Thompson thus visits Revolutionary War sites, from the well-known—the inevitable "midnight ride of Paul Revere" and Bunker Hill—to the decisive battle no one remembers—Cowpens in South Carolina. He follows the career of Benedict Arnold to try to explain why this expert colonial leader turned traitor, we learn the truth (as my husband and I did) about Valley Forge (it wasn't the cold; it was mud and disease—and, oh, yeah, there were families there), you discover the real type of boat Washington crossed the Delaware River in (note it wasn't the kind in the famous painting), what was the Marquis de Lafayette's real contributions (also a nice write-up on Baron von Steuben), and actual narrative about Black and other minority fighters (including women). We meet the well-known like Arnold, Henry Knox, the British biggies like Burgoyne and Howe, Lafayette, and Francis Marion (cue "The Swamp Fox" theme on Walt Disney's TV show!) and the lesser known, like John Stark, Daniel Morgan, Henry Laurens, and Nathanael Green (well, unless you're a Rhode Islander). All in all, an entertaining, enlightening book that encourages you to go out and research history on your own.
Marmee, Sarah Miller
As Caroline was Little House on the Prairie (the book, not the television series) told from Caroline Ingalls' point of view, Marmee is the diary of Margaret March taking place during the narrative of Little Women. I was skeptical about this book initially because I'd read Geraldine Brooks' March, which was supposed to be a history of a young Bronson Alcott, and I never felt it jibed with Little Women. But this reads like it really is Marmee's diary, and, of course, all the things Alcott might not have wanted to mention in a children's book (for instance that Hannah stayed with the Marches because she was an unmarried pregnant woman when she came to them, or Marmee helping the Hummels and bonding with Mrs. Hummel) which seem plausible. As in most of these books based on Little Women, Miller works real-life Alcott events (the Alcotts taking in a runaway slave* which goes on to explain an event Alcott glosses over in Little Women, Mr. March being named "Amos" instead of "Robert" as he is in the book, etc.) into the story, but they're not intrusive and work seamlessly into the story. I can really imagine "Marmee" writing this journal and feel her personality as shown in this book matches the woman we saw in Little Women.
Recommended for fans of Alcott/Little Women!
* Interestingly enough, the Japanese anime version Tales of Little Women from 1987 also uses this plotline.
Life on the Mississippi, Rinker Buck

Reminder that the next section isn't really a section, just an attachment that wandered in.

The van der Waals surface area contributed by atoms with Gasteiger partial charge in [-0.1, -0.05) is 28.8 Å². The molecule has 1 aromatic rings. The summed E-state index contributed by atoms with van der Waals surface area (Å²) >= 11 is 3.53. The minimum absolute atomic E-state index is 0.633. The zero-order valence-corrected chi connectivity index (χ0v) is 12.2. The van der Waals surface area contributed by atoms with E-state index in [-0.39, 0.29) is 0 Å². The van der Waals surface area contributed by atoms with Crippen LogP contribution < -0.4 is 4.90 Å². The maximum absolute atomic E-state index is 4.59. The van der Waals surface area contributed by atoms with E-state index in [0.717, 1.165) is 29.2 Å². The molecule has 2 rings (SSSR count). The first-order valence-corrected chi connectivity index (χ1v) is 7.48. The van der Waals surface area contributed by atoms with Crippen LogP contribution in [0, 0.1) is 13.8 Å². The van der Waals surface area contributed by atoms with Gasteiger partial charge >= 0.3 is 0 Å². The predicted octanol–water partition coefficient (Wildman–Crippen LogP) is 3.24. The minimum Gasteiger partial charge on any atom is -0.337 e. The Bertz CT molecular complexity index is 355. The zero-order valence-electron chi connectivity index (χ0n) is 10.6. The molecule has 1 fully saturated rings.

If you're like me, your biggest connection with traffic on the Mississippi comes from Huckleberry Finn, the riverboats that pop up in literature and media, and Davy Crockett and the River Pirates, in which we learn about Mike Fink and the flatboat trade. (For me, also a book called A' Going to the Westward by Lois Lenski.) But before 18-wheelers, before the railroad, the main commerce lines in the United States were canals that led to the rivers, and the rivers which led the young U.S. to the big one: the Mississippi. Indeed, commercial boats still make up the majority of Mississippi river traffic. So Rinker Buck, who in 2011 rode The Oregon Trail in a covered wagon, now chronicles his months on a custom-built flatboat which he launches on the Monongahela, travels to the Ohio, and eventually merges with the Mississippi for the ride down to New Orleans. On the way, we learn the fascinating history of America's first westward movement and the role of the flatboat/keelboat (there were different kinds) in establishing commerce. (The flatboat/keelboat also goes further back than this first westward movement; the boats were used on New England rivers.)
This book is part travelogue, part history—and Buck doesn't stint on the cruel history of the Indian Removal Act or the spread of slavery to the horrible plantations of the western south—part adventure and part self-discovery, like traveling with incompatible co-pilots (the worst being a re-inactor more concerned with "how things look" than the journey) and broken ribs.
Plus, for me, there was joy in finding out what happened to his mother Pat, who I read about long ago in his dad's humorous memoir But Daddy! about raising ten kids.
I enjoyed this book so much—in fact, this was a grand month for reading. Everything was wonderful.
CSI: Binding Ties, Max Allan Collins
This is the first of the CSI books I haven't really, really enjoyed. I liked it, but the plot was simpler than usual, so it wasn't quite as an "aha" moment when everything came together. Usually the plot involves part of the team working on one mystery and the other group work on a different case, and they end up being related; this is just a straight mystery involving the whole team: ten years earlier, Jim Brass' first case in Las Vegas came a cropper and a serial killer called CASt got away. Now crimes matching the CASt killings begin to surface. Brass and the CSI team headed by Gil Grissom enlist the reporters who covered the case and Brass' old partner on the case to finally catch the perp--but they soon realize the new CASt is a copycat.
That's it. Oh, it's convoluted enough, but I twigged on one of the bad guys as soon as he was introduced. The perp was a bit of a surprise, or, rather the reason the perp became the perp, and how the last murder was committed. So, good, but not as complicated as previous books.